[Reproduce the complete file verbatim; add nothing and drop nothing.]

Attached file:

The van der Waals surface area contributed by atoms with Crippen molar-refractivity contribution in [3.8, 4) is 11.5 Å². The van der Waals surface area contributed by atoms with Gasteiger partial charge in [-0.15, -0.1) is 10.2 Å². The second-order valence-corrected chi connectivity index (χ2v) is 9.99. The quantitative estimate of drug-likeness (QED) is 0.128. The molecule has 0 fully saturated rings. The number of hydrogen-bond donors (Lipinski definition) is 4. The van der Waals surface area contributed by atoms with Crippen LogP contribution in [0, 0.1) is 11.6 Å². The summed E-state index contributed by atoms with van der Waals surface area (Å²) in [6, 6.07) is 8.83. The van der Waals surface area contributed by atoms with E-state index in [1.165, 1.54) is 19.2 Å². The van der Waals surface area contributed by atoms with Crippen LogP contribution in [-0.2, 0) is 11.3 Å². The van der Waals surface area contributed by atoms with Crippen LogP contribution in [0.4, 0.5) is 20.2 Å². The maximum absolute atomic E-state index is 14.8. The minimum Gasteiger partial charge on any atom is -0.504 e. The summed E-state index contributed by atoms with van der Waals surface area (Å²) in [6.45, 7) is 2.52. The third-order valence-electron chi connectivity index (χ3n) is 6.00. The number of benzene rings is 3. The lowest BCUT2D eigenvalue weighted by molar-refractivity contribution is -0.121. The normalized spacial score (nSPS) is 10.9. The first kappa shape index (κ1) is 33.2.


The van der Waals surface area contributed by atoms with Crippen molar-refractivity contribution in [3.8, 4) is 11.5 Å². The van der Waals surface area contributed by atoms with Gasteiger partial charge in [-0.15, -0.1) is 10.2 Å². The second-order valence-corrected chi connectivity index (χ2v) is 9.99. The quantitative estimate of drug-likeness (QED) is 0.128. The molecule has 0 fully saturated rings. The number of hydrogen-bond donors (Lipinski definition) is 4. The van der Waals surface area contributed by atoms with Crippen LogP contribution in [0, 0.1) is 11.6 Å². The summed E-state index contributed by atoms with van der Waals surface area (Å²) in [6, 6.07) is 8.83. The van der Waals surface area contributed by atoms with E-state index in [1.165, 1.54) is 19.2 Å². The van der Waals surface area contributed by atoms with Crippen LogP contribution in [-0.2, 0) is 11.3 Å². The van der Waals surface area contributed by atoms with Crippen LogP contribution in [0.4, 0.5) is 20.2 Å². The maximum absolute atomic E-state index is 14.8. The minimum Gasteiger partial charge on any atom is -0.504 e. The summed E-state index contributed by atoms with van der Waals surface area (Å²) in [6.45, 7) is 2.52. The third-order valence-electron chi connectivity index (χ3n) is 6.00. The number of benzene rings is 3. The lowest BCUT2D eigenvalue weighted by molar-refractivity contribution is -0.121. The normalized spacial score (nSPS) is 10.9. The first kappa shape index (κ1) is 33.2.